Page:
• An employee’s regular rate of pay under the FLSA;
        • The minimum wage rate currently in effect under the FLSA;
        • The minimum wage rate in effect in the applicable state or locality (whichever is greater) in which the employee is employed.
      • For paid sick time used to care for Family Members, an employee’s required compensation is two-thirds (2/3) of the above described amount.
    • Calculation of hours worked for part-time employees:
      • For purposes of calculating the number of hours worked for part-time employees, an employer that is unable to determine with certainty the number of hours the employee would have worked absent Public Health Emergency Leave, shall calculate the employee’s leave as follows:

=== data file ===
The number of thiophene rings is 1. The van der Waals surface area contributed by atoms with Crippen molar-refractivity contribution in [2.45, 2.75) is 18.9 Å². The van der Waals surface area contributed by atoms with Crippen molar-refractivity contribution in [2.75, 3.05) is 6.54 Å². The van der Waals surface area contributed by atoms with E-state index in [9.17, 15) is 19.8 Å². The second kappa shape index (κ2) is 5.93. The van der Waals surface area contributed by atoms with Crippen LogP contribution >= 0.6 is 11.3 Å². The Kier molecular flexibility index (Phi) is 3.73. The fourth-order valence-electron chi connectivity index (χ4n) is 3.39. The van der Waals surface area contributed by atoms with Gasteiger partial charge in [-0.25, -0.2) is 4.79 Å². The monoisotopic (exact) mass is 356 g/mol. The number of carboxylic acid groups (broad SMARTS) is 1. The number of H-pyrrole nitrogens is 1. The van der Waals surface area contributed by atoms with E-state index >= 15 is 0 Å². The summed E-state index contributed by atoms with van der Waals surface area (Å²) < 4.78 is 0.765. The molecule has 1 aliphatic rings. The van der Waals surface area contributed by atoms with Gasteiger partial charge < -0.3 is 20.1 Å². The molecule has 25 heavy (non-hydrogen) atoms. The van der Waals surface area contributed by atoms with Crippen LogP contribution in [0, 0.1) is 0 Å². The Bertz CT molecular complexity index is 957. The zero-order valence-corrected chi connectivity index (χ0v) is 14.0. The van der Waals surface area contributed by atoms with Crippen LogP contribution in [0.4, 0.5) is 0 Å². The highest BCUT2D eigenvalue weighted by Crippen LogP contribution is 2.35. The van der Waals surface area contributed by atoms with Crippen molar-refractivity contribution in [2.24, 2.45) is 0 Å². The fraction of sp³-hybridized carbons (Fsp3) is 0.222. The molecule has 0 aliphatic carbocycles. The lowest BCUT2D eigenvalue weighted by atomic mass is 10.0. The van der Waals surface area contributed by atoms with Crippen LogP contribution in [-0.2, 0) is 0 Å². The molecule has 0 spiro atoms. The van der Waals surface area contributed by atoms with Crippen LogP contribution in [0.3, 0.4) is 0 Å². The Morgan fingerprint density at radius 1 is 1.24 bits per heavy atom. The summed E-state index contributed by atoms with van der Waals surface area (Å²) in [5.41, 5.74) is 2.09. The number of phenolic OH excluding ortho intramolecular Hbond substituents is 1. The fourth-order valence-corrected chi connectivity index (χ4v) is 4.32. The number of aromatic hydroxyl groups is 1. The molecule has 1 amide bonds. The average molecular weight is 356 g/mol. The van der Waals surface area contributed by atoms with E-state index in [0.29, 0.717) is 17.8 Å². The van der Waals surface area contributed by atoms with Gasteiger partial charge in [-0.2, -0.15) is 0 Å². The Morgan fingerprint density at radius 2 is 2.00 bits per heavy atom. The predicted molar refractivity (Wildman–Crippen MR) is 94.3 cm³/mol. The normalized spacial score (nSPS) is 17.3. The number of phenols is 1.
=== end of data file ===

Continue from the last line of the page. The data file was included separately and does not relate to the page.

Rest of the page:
• The average number of hours the employee was scheduled to work per-day over the six (6) month period ending on the date the employee takes Public Health Emergency Leave (including hours for which the employee took leave of any type);
        • If the employee did not work over such period, the reasonable expectation of the employee, at the time of hiring, as to the number of hours the employee would work per day shall be used.
      • Notice:
        • Employers shall post and keep posted a notice, to be prepared by the Secretary of Labor, describing the requirements of the Act.
        • After the first workday (or portion thereof) an employee receives paid sick time under the Act, an employer may require the employee to follow a reasonable notice procedure to continue receiving paid sick time.
      • Miscellaneous provisions related to paid sick time:
        • An employer may not require employees to find replacement employees before taking paid sick leave.